I hope you’re ready to get a little bit meta, because I’m about to discuss corporate blogging… in a corporate blog post. Though they’ve been around longer than almost any other form of social media, blogs continue to be an important channel for companies that want to become a resource to their current and future customers. No other outlet enables a brand to engage through in-depth thought leadership without becoming sales-y – other social channels are geared towards short, snappy posts and responses.
The ideal blog becomes a trusted resource that customers and prospects visit over and over until the blog’s brand becomes synonymous with valuable information. One of the best ways to accomplish this goal is to publish posts that offer commentary on the latest trends, but we all know the reality – long corporate approval processes can make staying current almost impossible. How can you discuss news when the blog post won’t go up for a month? How engaged will my customers really be if I put up a blog post about Game of Thrones or George Zimmerman in August?
As difficult as it may seem to achieve, tying into the latest trends remains important, and there are a few ways around the roadblocks. At Greenough we’ve worked with some clients to establish a “fast track” for topical posts, with a parallel (but slower) approval processes for “evergreen” posts. For example, if your blog publishes three times per week, you might put up a best practices post (written last month) on Monday, a customer case study (written several weeks ago) on Wednesday and a KOL’s commentary on a breaking news story (written and approved that same week) on Thursday. By prioritizing a select few posts, you may be able to keep the blog fresh even if the approval process for most pieces takes months.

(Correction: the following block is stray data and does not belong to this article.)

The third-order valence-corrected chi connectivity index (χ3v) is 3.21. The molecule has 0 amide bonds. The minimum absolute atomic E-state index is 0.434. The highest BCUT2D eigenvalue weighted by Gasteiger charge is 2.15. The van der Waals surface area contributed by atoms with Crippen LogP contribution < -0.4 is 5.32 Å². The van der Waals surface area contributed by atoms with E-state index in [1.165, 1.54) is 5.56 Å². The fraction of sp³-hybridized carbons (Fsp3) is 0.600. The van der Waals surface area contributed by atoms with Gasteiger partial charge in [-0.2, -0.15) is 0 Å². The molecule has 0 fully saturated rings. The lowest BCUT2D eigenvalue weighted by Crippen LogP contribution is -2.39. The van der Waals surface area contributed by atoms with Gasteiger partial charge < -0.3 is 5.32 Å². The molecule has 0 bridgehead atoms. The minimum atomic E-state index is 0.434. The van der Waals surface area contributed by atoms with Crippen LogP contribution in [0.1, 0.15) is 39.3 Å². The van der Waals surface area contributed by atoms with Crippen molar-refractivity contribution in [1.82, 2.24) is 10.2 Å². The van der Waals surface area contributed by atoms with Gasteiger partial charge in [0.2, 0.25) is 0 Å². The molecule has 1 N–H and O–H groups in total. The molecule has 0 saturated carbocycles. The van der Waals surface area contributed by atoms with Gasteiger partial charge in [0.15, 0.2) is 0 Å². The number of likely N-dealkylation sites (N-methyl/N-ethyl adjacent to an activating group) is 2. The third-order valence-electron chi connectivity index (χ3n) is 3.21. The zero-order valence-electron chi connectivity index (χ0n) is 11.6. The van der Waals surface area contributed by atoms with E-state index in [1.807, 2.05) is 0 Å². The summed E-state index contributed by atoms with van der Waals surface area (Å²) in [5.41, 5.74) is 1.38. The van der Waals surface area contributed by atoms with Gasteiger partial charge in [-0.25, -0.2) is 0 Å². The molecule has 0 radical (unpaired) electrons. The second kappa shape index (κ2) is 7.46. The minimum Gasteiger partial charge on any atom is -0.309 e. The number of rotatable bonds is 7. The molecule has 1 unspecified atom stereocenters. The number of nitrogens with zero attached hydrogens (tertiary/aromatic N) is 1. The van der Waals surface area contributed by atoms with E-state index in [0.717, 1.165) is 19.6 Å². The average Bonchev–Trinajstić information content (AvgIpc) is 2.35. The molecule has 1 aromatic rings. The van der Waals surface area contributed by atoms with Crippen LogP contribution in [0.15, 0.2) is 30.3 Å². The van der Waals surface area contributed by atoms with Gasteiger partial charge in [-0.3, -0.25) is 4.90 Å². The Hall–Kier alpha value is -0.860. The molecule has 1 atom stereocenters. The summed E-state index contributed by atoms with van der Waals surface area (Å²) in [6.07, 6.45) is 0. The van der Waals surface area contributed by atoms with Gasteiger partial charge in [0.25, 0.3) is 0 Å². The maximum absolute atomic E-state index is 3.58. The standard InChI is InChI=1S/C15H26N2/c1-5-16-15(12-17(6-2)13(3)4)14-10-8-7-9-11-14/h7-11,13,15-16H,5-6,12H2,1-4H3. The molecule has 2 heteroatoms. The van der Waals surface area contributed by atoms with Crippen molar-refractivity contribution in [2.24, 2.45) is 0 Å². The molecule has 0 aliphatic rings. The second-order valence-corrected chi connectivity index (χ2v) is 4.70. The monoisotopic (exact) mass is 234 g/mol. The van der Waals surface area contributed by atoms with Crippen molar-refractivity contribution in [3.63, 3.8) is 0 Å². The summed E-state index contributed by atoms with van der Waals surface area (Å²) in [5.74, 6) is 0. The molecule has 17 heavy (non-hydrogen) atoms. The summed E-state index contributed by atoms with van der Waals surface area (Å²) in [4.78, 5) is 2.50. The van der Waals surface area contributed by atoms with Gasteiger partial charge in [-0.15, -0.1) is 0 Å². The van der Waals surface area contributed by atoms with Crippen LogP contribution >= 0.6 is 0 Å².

Another option is to build posts around a news placeholder. Ninety percent of the post can traverse the approval process, then, the blog editor can go back and fill in a piece of news the day before publishing. These won’t sound as natural – you won’t be tying all aspects of the post back to the news story – but at least you’ll be relevant enough to potentially spark a conversation in the comments section. In these cases, it’s also a good idea to build a placeholder into the title of the post so you can grab readers’ attention with something newsworthy.
Corporate policies usually exist for great reasons, but as every PR person knows, they can be a serious impediment to engagement in today’s fast-paced social media landscape. There’s almost always a workaround to these issues – sometimes it just takes a little creativity to find it!
Jake Navarro is an account supervisor for Greenough. Send him an email at firstname.lastname@example.org